Many people are not willing to put in the blood, sweat and tears required to advocate for those in need, whether it is because they actually don’t really know how to create change, they just like the sound of their own voices, (haha) or they lack the resources and support that is required to take that leap of faith.

    Many people fear change, and care too much about how they may be perceived if they speak up, but if what you are seeing is wrong, then it is your responsibility to stand up and say so.

    However, when there is an area of need, and advocacy is required, those with the courage of their convictions CAN make change happen.

    Having been one little but forceful ‘voice’ for people living with dementia, it has been my life’s work to create a different mind set to all those people out there who just don’t get it.

    I will continue to always advocate for people living with dementia because if I do not, then I am basically condoning the appalling lack of care I have personally observed throughout my career in the medical industry.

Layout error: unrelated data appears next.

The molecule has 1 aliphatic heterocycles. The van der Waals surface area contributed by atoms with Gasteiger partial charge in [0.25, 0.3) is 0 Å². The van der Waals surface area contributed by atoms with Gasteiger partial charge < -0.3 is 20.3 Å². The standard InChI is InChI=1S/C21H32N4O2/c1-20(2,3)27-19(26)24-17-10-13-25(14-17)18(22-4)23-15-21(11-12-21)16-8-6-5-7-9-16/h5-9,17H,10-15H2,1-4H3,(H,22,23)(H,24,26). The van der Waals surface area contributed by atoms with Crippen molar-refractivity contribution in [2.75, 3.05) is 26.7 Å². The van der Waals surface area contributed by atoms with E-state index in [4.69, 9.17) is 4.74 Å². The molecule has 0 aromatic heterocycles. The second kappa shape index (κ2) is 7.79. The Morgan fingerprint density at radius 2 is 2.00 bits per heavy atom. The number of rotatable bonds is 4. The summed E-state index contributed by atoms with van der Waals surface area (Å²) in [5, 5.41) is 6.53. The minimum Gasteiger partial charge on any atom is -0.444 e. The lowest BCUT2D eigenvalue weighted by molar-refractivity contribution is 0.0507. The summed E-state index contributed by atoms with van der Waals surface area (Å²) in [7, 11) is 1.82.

I have been able to share my philosophies with a much greater number of people than I ever thought possible, by supporting what I believe through evidence based research, putting myself out there, and trying to inspire others to believe in my dream.

    My quote, which I had tattooed on my back as a young nurse is a philosophy that I have lived my whole life by.
    “Be the change you want to see in the world” – Ghandi.

    Do not ever give up my friend – ‘Risk more than others think is safe, care more than others think is wise, dream more than others think is practical, expect more than others think is practical..’

    If you believe, magic truly can happen. I have seen it for myself. I just wish there were MORE of us who understand how crucial this is.

    Cheers and smiles

    Leah Bisiani – RN.1/Dementia Consultant/MHlthSc


    • Thank you for your wonderful words and support… I will not give up until my last breath; hopefully it doesn’t takes that long becasue I’d like to do some other living!!! x


  11. “The only thing necessary for the triumph of evil is for good men to do nothing.” – Edmund Burke

    I wish I’d have said this, but my quotes are more like “Do you want a cup of tea” – Peter Watt